Perhaps a recognition of this would help ease some tension. I think the millenial generation often feels attacked on a personal level (which is also due to the way they were raised, in part at least) by the frustration of the nurses who have come before (whether its intended or not).
  13. by   Spidey's mom
    Quote from Janey496
    I think there is some truth to this. And I think that its important to recognize that this is a SYSTEMS problem, moreso than a personal shortcoming as a human being of any individual nurse. Students in the millenial generation are taught different things about delegation (as a previous poster mentioned), about how to be a coworker, and about how to handle "bullying" AKA criticism.

    Perhaps a recognition of this would help ease some tension. I think the millenial generation often feels attacked on a personal level (which is also due to the way they were raised, in part at least) by the frustration of the nurses who have come before (whether its intended or not).

    I have to say I see this as the school nurse. I like to walk around the cafeteria at the elementary school because I love the kids but the truth is they are programmed to think every little bit of teasing behavior is bullying. I don't write up bullying referrals but I see the yard duty aides doing it all the time. Or sending the kids over to the wall to sit out recess because of some minor issue that could have been solved with some conversation.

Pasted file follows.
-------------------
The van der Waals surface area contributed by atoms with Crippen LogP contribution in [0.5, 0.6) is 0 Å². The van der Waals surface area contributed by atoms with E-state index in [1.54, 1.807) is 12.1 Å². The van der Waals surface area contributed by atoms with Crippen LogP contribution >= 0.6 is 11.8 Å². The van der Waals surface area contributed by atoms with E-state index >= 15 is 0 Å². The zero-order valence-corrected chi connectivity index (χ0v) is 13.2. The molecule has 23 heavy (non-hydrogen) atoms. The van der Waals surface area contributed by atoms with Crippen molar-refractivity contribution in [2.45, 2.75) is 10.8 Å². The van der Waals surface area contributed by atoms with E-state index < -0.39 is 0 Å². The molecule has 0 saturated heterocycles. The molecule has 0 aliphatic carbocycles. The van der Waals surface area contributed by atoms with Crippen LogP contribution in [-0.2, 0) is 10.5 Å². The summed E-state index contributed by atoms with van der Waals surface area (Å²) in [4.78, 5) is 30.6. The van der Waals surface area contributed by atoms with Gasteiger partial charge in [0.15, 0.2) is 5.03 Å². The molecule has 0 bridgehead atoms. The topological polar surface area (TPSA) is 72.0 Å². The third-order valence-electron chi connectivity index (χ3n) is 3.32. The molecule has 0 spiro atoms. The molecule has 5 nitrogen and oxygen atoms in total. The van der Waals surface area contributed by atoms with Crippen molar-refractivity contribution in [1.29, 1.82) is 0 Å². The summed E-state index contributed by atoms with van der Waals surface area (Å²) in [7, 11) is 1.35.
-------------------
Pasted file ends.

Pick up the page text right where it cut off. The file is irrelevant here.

I think we are making kids think they are always the victim.

    Instead of teaching them to stand up for themselves.

    Two recent examples - one 3rd grade child took off the baseball cap of the student in front of him and turned it backwards and put it back on. Very gently. Bullying referral instead of talking to the student about not doing that again.

    A second grader I love joking with told me "Look, there is water dripping from the ceiling!". I looked and she said "Made you look!" . I laughed and said "You got me". An aide walked by shortly after and the student did the same thing to her and the aide got really mad, put her finger in the child's face and said "That wasn't nice and I'll never trust you again".

    What are we teaching our kids when we have Zero Tolerance for silly behavior or Zero Tolerance for constructive criticism?

    I guess that's another thread though . . .